Ex-soldier returns to fight substance abuse in military

Ex-soldier returns to fight substance abuse in military

ASBURY PARK, N.J. — In the 10 years since Frank L. Greenagel Jr. was discharged from the Army he has taught English at the largest high school in America, started his own counseling center for drug abuse, chaired a task force to curb youth heroin and opiate use in New Jersey and run a recovery house at Rutgers University.

On the side, he worked toward a master’s degree in public policy and kept a brisk schedule of speaking engagements and meetings for the half-dozen associations on which he serves.

So donning Army fatigues again was one of the last things Greenagel thought he’d ever do, especially considering he is 38 — an “old man” by military standards — and describes himself as a reluctant soldier, not exactly gung-ho about military culture, taking orders or shining his boots.

But Greenagel says he is concerned about substance abuse in the military, particularly prescription drugs, and wants to guide soldiers through recovery and help shape military policy to address what he views as a “massive problem.”

 

On Oct. 24, Greenagel report for duty with the Pennsylvania National Guard, where he will serve as a behavioral health officer counseling soldiers with substance abuse problems and post-traumatic stress disorder.

Greenagel, who lives in Piscataway, was strongly influences to rejoin the military by one of his former student at Rutgers who served in the Middle East with the Marines, was wounded and prescribed painkillers. The student became addicted, was discharged under other than honorable conditions and fell deeper into addiction by using heroin. After getting clean, the student sought help from Greenagel, who placed him in the Rutgers Recovery House he managed.

That story, Greenagel said, is “horrible and all too common.”

Prescription drug abuse is higher in the military than among civilians and is rising, according to the National Institute on Drug Abuse. The White House Office of National Drug Control Policy reported that illicit drug use, fueled by non-medical use of prescription drugs, increased from 5 percent in 2005 to 12 percent in 2008 among active duty service members.

 

 

The Department of Defense has a zero-tolerance drug policy, but Greenagel said local commanders have the final say on whether to discharge a service member who fails a drug test. A large part of Greenagel’s job, he said, will be to identify soldiers who are developing or have an abuse problem and not just help them into recovery but also help save their military careers by educating top leaders on addiction and abuse.

“The saddest cases are the ones where the soldiers were put on prescription drugs by the military and then it became a problem,” Greenagel said.

Greenagel first enlisted in the New Jersey National Guard in 1996 as an intelligence and training specialist. His unit was activated after the Sept. 11, 2001 terrorist attacksto guard the Hudson River crossings.

In 2002, the year he was discharged (he spent another two years in inactive reserves), a close friend who Greenagel spent several years trying to get clean overdosed and died on a combination of crack cocaine and alcohol. Greenagel then pursued his two passions: counseling and teaching.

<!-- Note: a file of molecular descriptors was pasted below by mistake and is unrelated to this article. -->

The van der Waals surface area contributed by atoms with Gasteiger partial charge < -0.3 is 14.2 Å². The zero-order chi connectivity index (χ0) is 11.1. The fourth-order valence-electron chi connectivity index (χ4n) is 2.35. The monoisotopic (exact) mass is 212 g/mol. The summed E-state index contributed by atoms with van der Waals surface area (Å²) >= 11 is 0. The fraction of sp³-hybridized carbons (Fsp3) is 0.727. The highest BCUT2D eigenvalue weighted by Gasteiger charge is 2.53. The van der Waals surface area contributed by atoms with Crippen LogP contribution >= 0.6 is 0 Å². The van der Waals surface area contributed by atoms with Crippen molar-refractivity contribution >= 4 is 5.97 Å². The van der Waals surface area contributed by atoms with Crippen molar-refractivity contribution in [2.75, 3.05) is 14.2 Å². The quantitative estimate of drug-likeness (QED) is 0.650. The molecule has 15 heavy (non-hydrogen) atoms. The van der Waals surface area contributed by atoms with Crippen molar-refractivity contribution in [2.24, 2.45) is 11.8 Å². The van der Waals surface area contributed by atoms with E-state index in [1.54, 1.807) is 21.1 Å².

He found his “dream job” teaching and running a recovery house for students at Rutgers. Meanwhile, prescription drug and heroin overdose deaths in New Jersey surged. In response, Gov. Chris Christie formed a task force, which Greenagel led. The task force issued a report on curbing the abuse that has helped guide the state’s efforts in the crisis.

Greenagel hopes to achieve something similar in the Army, where his rank will be first lieutenant.

“I’m not under any illusions that I can change military policy overall or Army policy overall, but I think I can cast a wider and wider net, kind of similar to what we’ve done here in New Jersey,” he said.

“The saddest cases are the ones where the soldiers were put on prescription drugs by the military and then it became a problem.”

Frank L. Greenagel Jr.

“On each soldier, we spend a lot of money training people, housing them, feeding them, equipping them. So even if you take out the human element, which I hate doing, and we just break it down to how much money we’re spending to recruit these men and women and to keep them, it makes a lot more sense to get someone mental health and addiction treatment.”

Ben Chin spent two years in the Rutgers recovery house after Greenagel took him in there in 2010. He had been in a youth correctional facility and addicted to drugs and alcohol. Chin has since won the prestigious Harry S. Truman Scholarship for college students who display leadership potential and is now on a fellowship with the Thailand Institute of Justice. Chin attributes much of his success to Greenagel.

“Working with veterans is important to him,” Chin said. “I believe he really feels he can make a significant contribution, not just locally, but maybe throughout the National Guard.”

Neha Mehta, 30, works as a research assistant at the university’s school of management. But while she lived in the Rutgers Recovery House under Greenagel, she said, “I didn’t really see much future.”

She said Greenagel helped her acclimate to the housing, pushed her to “branch out” and offered her and her parents advice for life after college.

“He’s really passionate about opening doors for people,” Mehta said. “He’s done that in my life, but I can see him doing that in other peoples’ lives.”

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